Starting the Project -- Deciding How to Use the GPIO Lines

A project log for Sugarplum

A homebrew computer that is implemented using the Digilent CMOD A7-T35 FPGA board.

CourtneyCourtney 05/29/2020 at 19:540 Comments

Starting the Project -- Deciding How to Use the GPIO Lines

To be honest, I don't know where to begin. The CMOD A7-T35 will not be as easy to work with as I first thought, due to the necessary signals. You'd think that 44 pins from an FPGA board and 8 more from the PMOD socket would be enough. So if you need 16 for data, 16 for the peripheral bus, and 24 for the memory, that is already 56 pins, and that already exceeds 52. Sure, you can cut it down to 20-bit addressing to get 52 pins, but what about the control signals?

One idea on how to manage this is to make this closer to being an SOC. Since the A7-T35 board includes 512K of SRAM, it can go with 19-20 bits addressing that stays internal. Or alternatively, you could free up 8 lines by having only 8-bit memory access like the IBM XT. However, this could be different in that internal block RAM can be 16-bits, while access to the onboard SRAM (since that is the width used on the board) or any external RAM could be 8-bits. Plus the multiple RAMs might have the advantage of simultaneous I/O.

If the memory addressing is only done internally, then the I/O bus port could be the only means of access to external devices. That would also mean that it would need some control lines and perhaps some port address lines.

A thought on what to do if more memory is needed could be to make a simple SSD as a port device, but without a file-system. That would not be optimal since the port bus would be multiplexed for addresses and data, but it could have a streaming mode that works much like a block copy. Then it could be used as a swap file.

The 16-bit I/O bus is a feature I'd like to keep since it could be used flexibly for video. For instance, for 64-256 color mode, the high byte could be used to send control signals. Or all bits but 1 can be used for 32K color mode. There could also be text mode and monochrome graphics mode.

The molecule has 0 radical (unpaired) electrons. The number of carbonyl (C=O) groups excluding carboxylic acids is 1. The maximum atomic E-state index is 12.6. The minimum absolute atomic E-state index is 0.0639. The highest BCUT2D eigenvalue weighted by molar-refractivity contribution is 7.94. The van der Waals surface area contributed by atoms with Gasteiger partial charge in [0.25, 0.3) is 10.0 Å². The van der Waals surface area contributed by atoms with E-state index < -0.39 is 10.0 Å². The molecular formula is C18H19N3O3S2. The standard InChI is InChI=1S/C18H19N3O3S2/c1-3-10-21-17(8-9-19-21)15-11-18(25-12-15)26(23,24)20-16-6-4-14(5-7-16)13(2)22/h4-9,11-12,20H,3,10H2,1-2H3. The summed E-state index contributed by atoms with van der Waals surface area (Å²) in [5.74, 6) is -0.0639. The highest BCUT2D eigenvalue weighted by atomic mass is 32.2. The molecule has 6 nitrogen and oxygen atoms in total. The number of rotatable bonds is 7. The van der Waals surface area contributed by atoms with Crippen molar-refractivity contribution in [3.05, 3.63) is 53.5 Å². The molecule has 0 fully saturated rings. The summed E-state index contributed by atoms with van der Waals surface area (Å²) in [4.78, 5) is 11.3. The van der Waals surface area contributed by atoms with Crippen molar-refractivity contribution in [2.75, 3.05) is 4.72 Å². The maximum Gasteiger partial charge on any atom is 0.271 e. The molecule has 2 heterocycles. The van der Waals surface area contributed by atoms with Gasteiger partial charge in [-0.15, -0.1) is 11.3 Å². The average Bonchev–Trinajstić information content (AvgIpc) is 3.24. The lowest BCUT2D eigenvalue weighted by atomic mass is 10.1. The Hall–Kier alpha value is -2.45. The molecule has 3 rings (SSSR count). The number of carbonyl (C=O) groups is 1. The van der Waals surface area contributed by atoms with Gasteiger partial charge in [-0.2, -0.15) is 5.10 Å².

Sound is still undecided. It is possible to do simple PCM over a single wire. However, 4-8 bits would be better, allow for digital volume control, and allow for shaping the waveforms from a table.

Random Number Generator

A hardware random number function would be nice. That could be implemented wherever the sound, video, and keyboard are integrated. That would be easiest since having 2 unrelated clock signals nearby would allow for ANDing the signals and getting random bits. The pixel clock would be one good clock source. If the sound uses a different clock that is not derived from the pixel clock, it could be a random number source. Then there is the keyboard. It has around a 15.5 KHz clock, but it is only active when the keyboard is in use. It is done that way to facilitate writes to the keyboard. The computer would force the keyboard clock line high for a short duration then hold the data line low for a short duration. Then the keyboard is active as an output device so you can toggle the locks, change the typematic delay, or query it for an ID. However, when the keyboard line is active, it is available as a random number source. Since the keyboard and sound are unreliable as RNG sources, there could be a small cache for holding random numbers when they are available. If that is insufficient, there could be a pseudorandom number generator as well. A random number generator would be good on the same chip as the video and sound to help produce white noise and "snow." For instance, depending on the boot delay, the video output and sound could be "snow" during this time to add some nostalgia from the time when home computer users used NTSC TV sets with their computers.